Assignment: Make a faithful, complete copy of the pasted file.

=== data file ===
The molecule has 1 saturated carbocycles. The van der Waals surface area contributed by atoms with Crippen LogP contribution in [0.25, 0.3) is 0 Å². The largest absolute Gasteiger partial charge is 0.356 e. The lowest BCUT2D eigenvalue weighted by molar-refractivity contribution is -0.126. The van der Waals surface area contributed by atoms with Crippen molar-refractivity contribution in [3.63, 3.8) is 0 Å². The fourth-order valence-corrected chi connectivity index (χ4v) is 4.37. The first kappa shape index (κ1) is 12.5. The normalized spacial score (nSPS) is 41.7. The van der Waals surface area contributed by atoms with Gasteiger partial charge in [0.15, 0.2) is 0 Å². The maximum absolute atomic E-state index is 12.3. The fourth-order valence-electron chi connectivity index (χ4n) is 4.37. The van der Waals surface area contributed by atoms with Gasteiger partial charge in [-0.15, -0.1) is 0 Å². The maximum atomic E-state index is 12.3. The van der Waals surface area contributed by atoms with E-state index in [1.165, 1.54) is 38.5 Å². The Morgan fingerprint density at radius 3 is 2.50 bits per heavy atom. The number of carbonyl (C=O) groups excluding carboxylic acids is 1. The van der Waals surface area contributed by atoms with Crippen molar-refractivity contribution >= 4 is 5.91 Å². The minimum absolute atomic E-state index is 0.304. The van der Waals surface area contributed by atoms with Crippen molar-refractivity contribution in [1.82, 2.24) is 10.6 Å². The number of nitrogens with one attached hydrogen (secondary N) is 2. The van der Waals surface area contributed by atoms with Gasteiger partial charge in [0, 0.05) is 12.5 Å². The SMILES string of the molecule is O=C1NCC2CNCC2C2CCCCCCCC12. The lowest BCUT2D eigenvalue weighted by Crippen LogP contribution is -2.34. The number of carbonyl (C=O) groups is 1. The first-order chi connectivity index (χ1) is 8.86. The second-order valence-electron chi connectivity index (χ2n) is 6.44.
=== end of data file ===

The molecule has 1 saturated carbocycles. The van der Waals surface area contributed by atoms with Crippen LogP contribution in [0.25, 0.3) is 0 Å². The largest absolute Gasteiger partial charge is 0.356 e. The lowest BCUT2D eigenvalue weighted by molar-refractivity contribution is -0.126. The van der Waals surface area contributed by atoms with Crippen molar-refractivity contribution in [3.63, 3.8) is 0 Å². The fourth-order valence-corrected chi connectivity index (χ4v) is 4.37. The first kappa shape index (κ1) is 12.5. The normalized spacial score (nSPS) is 41.7. The van der Waals surface area contributed by atoms with Gasteiger partial charge in [0.15, 0.2) is 0 Å². The maximum absolute atomic E-state index is 12.3. The fourth-order valence-electron chi connectivity index (χ4n) is 4.37. The van der Waals surface area contributed by atoms with Gasteiger partial charge in [-0.15, -0.1) is 0 Å². The maximum atomic E-state index is 12.3. The van der Waals surface area contributed by atoms with E-state index in [1.165, 1.54) is 38.5 Å². The Morgan fingerprint density at radius 3 is 2.50 bits per heavy atom. The number of carbonyl (C=O) groups excluding carboxylic acids is 1. The van der Waals surface area contributed by atoms with Crippen molar-refractivity contribution >= 4 is 5.91 Å². The minimum absolute atomic E-state index is 0.304. The van der Waals surface area contributed by atoms with Crippen molar-refractivity contribution in [1.82, 2.24) is 10.6 Å². The number of nitrogens with one attached hydrogen (secondary N) is 2. The van der Waals surface area contributed by atoms with Gasteiger partial charge in [0, 0.05) is 12.5 Å². The SMILES string of the molecule is O=C1NCC2CNCC2C2CCCCCCCC12. The lowest BCUT2D eigenvalue weighted by Crippen LogP contribution is -2.34. The number of carbonyl (C=O) groups is 1. The first-order chi connectivity index (χ1) is 8.86. The second-order valence-electron chi connectivity index (χ2n) is 6.44.